Responding to public criticism of the city’s plans for a cultural center, Sandy Springs Mayor Rusty Paul said the community “doesn’t understand” and has “misperceptions” about the proposal and that officials need to learn more before any final decisions are made.

Paul spoke to the Sandy Springs Council of Neighborhoods during its annual meeting, held virtually on April 22, to describe the state of the city.

Answering a question from Duffy Hickey, president of the High Point Civic Association, Paul said a viewpoint was expressed passionately during the City Council meeting on April 20. But he thinks the conversation wasn’t well-rounded because a group of people who thought that discussion about the cultural center would be held in May did not attend the meeting.

City Manager Andrea Surratt presented a plan on April 6 to build a $3.3 million, 8,300 square-foot cultural center at the City Springs civic center at Mount Vernon Highway and Roswell Road that would provide 7,000-square-feet of space for the Georgia Commission on the Holocaust and would include the “Anne Frank in the World” exhibit. The GCH would then lease the building for $150,000 annually for 20 years, with a 20-year extension option.

The majority of local residents who spoke out on the proposal at the April 20 meeting were against that location. Councilmembers Tibby DeJulio and Jody Reichel did not support the plan as presented, nor did the head of the foundation supporting the William Breman Jewish Heritage Museum. Many opponents said the cultural center would duplicate programs already offered by the Breman Museum, which is just 20 minutes away from City Springs.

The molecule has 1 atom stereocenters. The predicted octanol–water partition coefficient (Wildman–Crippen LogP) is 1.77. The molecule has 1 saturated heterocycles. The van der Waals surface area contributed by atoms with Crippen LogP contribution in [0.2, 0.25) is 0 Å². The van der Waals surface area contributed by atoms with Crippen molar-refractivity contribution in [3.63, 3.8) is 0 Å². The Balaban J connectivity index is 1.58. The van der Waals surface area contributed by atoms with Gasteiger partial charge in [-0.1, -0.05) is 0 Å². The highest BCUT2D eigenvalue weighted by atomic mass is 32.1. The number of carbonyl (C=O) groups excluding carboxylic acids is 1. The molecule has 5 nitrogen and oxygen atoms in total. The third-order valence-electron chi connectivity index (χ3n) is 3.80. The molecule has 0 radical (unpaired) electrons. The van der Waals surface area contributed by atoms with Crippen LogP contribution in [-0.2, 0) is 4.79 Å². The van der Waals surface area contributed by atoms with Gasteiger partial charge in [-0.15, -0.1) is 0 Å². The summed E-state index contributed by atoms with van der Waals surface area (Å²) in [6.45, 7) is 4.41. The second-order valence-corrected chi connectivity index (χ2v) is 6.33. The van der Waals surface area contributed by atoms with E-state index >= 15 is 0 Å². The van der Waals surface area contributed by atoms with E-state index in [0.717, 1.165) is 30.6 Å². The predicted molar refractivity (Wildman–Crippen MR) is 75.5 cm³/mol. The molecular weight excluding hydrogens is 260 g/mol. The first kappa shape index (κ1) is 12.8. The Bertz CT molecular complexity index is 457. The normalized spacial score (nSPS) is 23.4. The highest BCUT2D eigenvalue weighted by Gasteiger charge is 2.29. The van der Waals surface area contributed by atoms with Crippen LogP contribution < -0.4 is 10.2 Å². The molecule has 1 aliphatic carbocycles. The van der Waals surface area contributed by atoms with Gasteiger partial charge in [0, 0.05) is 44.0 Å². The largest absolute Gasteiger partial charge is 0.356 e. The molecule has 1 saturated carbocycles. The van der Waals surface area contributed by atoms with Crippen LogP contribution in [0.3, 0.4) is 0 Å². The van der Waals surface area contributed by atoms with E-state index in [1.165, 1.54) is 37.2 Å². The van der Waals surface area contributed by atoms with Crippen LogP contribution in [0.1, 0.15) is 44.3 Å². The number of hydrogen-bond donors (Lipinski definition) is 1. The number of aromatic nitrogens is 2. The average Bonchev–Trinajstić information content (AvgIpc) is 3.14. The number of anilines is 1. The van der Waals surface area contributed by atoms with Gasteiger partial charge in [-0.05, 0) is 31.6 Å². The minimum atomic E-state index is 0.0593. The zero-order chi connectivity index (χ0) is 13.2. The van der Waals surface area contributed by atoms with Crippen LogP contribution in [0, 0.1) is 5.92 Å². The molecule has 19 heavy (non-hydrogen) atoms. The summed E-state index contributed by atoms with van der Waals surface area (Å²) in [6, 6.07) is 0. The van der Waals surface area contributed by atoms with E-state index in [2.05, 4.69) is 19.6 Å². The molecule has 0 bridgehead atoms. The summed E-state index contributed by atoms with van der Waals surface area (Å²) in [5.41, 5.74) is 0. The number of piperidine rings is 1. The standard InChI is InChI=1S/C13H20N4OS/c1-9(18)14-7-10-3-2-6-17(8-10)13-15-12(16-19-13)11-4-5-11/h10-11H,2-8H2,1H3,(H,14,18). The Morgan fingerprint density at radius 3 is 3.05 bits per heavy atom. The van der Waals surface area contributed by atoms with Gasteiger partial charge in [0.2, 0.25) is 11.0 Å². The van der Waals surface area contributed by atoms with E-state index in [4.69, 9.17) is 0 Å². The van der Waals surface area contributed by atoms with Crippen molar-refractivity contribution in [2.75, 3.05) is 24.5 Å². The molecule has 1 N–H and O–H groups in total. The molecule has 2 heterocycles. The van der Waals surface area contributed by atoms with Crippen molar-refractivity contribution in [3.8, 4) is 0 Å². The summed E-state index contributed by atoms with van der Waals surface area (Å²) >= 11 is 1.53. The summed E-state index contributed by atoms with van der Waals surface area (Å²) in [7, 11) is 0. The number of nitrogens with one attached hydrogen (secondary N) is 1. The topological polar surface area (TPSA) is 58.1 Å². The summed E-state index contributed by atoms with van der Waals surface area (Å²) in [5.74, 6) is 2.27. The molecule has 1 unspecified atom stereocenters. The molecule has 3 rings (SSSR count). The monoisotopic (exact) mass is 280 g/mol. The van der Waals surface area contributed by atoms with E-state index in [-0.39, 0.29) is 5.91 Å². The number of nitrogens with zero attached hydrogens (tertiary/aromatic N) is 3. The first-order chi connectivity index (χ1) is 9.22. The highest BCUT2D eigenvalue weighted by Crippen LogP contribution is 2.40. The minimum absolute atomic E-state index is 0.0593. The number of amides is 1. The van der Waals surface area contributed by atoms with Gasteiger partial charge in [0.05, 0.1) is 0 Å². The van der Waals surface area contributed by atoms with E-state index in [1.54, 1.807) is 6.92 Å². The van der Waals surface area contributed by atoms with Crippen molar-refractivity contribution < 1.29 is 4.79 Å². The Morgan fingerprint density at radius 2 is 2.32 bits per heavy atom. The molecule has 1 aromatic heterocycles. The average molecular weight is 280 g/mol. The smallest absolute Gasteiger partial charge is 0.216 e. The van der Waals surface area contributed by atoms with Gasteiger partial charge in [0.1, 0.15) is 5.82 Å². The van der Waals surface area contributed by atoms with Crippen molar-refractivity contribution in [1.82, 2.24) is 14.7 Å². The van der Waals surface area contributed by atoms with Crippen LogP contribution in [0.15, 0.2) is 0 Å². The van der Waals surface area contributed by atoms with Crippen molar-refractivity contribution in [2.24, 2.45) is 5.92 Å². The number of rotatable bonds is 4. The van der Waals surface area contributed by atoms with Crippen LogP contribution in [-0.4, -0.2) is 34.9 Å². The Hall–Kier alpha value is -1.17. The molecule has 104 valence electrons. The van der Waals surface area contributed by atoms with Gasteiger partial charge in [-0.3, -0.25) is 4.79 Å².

“But one thing is clear. The community doesn’t understand what we’re doing there,” Paul said. “There’s a perception that we’re doing this with taxpayer dollars, the Anne Frank exhibit is going to be done totally with private donations.”

He acknowledged the city will provide some property for the cultural center, which would house the Georgia Commission on the Holocaust and the Anne Frank exhibit. “But the construction of the building, the payments for that will be done through private donations. They have already raised $3 million toward that facility,” Paul said.

The proposal made to City Council on April 6 was that the commission would pay the city $150,000 annually in a 20-year lease, with options for another 20 years.

 Paul told the Council of Neighborhoods that the commission is a state agency required to build a memorial to the Holocaust, raising private dollars to fund it.

He said the Anne Frank in the World exhibit already is in the city, but it’s tired, not very interesting and very static. The Holocaust Commission has a different take on it and plans ultra-modern, high-tech digital presentations.

“I think the community needs to see what the plan is there, and they haven’t had an opportunity to do that before we make any final decisions. And so, we’re trying to arrange where people can actually see what the plan is,” Paul said.

“But I hope that the community will look at the presentation, and then give us real honest, straightforward feedback based on the facts, not some misperceptions,” he said.

Paul said he didn’t think there was intentional misleading, and he wasn’t accusing anybody of that. He just didn’t think the whole picture has been shown yet.

Bob Pepalis covers Sandy Springs for Rough Draft Atlanta and Reporter Newspapers.